I’ve recently completed a couple rifle builds, and while I was working on them I was on the lookout for a new bipod. I currently run a couple Harris-style bipods that switch between rifles, and one really odd piece of kit that sits on my SKS. I was looking for something different, something better. Top of mind for competition shooting (PRS-style matches) was something like the Harris or Atlas offerings – but then I stumbled on something really unique – Protean Innovations.
I saw some of their bipods in pics and videos on their Instagram page, and I was instantly intrigued. The bipods seemed to be built for exactly the kind of shooting I had in mind. I reached out to see if I could get a unit to test and evaluate, and their CEO Kyle Hayes, got in touch and offered to send me some gear to check out. A week or two later I received a nice little care package with a Gen II bipod and the Stability Tracker bipod (which is their gen 3 model, effectively). Also in the parcel were a bunch of Protean Innovations accessories. And not for nothing, a personal letter signed and sent by Kyle himself. That says something about the kind of company they are.
First things first, opening this package was awesome, not only to get some new gear to test out, but also because of the way they package their products. Instead of plastic and cardboard, the Protean Innovations bipods came in their own camo pouches. These can easily be attached to molle webbing, a belt, or whatever else you want. Pro Tip: They also make great water bottle pouches to go on your belt when you’re hunting.
Looking the units over the first thing I noticed was the quality of the materials, workmanship and anodizing/coating. Despite a lot of aluminium-on-aluminium, there is no discernible friction in the system, and all tolerances seem to be exactly right for flawless deployment – precisely what you want in a “quick deploy” kind of system.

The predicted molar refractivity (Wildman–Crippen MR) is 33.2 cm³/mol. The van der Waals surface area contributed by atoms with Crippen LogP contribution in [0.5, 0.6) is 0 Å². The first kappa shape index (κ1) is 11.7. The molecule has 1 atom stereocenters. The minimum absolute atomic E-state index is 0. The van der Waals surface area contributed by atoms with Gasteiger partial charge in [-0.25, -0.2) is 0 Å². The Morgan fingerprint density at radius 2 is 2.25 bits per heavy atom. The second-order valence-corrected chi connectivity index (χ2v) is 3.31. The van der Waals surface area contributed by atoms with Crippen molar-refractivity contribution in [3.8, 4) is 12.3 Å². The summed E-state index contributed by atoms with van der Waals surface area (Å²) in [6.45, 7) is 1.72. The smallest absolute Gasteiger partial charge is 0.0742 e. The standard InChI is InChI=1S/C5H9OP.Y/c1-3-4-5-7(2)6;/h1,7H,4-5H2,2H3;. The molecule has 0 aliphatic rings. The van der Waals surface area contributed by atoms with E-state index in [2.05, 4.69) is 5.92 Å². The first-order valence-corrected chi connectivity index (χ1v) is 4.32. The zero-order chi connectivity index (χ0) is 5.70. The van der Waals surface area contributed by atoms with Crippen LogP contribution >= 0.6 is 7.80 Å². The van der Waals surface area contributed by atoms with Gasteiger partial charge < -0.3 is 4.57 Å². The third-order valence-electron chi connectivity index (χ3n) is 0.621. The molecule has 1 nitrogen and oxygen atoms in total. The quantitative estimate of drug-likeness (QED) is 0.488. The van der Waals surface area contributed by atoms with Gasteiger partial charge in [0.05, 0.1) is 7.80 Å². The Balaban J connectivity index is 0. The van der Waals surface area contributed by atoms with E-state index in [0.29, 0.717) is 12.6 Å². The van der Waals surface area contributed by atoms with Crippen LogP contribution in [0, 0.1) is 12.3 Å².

My primary use for these bipods would be for my competition guns, so that’s how I decided to test them. Of course they’re just as applicable to hunting or LE/MIL scenarios, but that’s not my use case, and I’ll leave it to other reviewers to cover those bases.
In terms of competition, I’ve used these at the PSNZ22 run by Precision Shooter, the TSCC Practical Rimfire shoot run by Gillice Practical Rifle Events, and the CNIGC Good Morning Vietnam shoot. I’ve also used the Stability Tracker bipod to get my bolt action centrefire competition rifles ready, but haven’t competed in F-Class this season.
Gen II Bipod
I ran the Gen II bipod on my 22LR HK416D, using the quad rail on the forend to mount the system. The Protean innovations bipod slides along the rail when you hold the deployment trigger, and catches into position when you let go. This allows you to deploy it securely at multiple angles. This can be great for practical shooting competitions, where you often shoot from angled positions, or through barricades/obstacles that have very specific fields of view at certain heights from the ground. For those thinking of a hunting application, it means you can lower your profile as you shoot downhill from a ridge into a valley, or something like that.
What if you don’t have a rail on the bottom of your rifle? Protean Innovations sells a simple and cost-effective adapter, called the Stability Rail, that will attach to your sling swivel stud and give you an easy to use picatinny rail. There are, obviously, other conversion system out there, if you prefer something else.
In this competition, which has a lot of positional shooting and some stages which cannot be shot supported, I used the Stability Grip attachment. This acts as a forward pistol grip, and attaches to the bipod deployment trigger. You can still pull the trigger and move the pistol grip forwards or backwards to deploy or retract the bipod.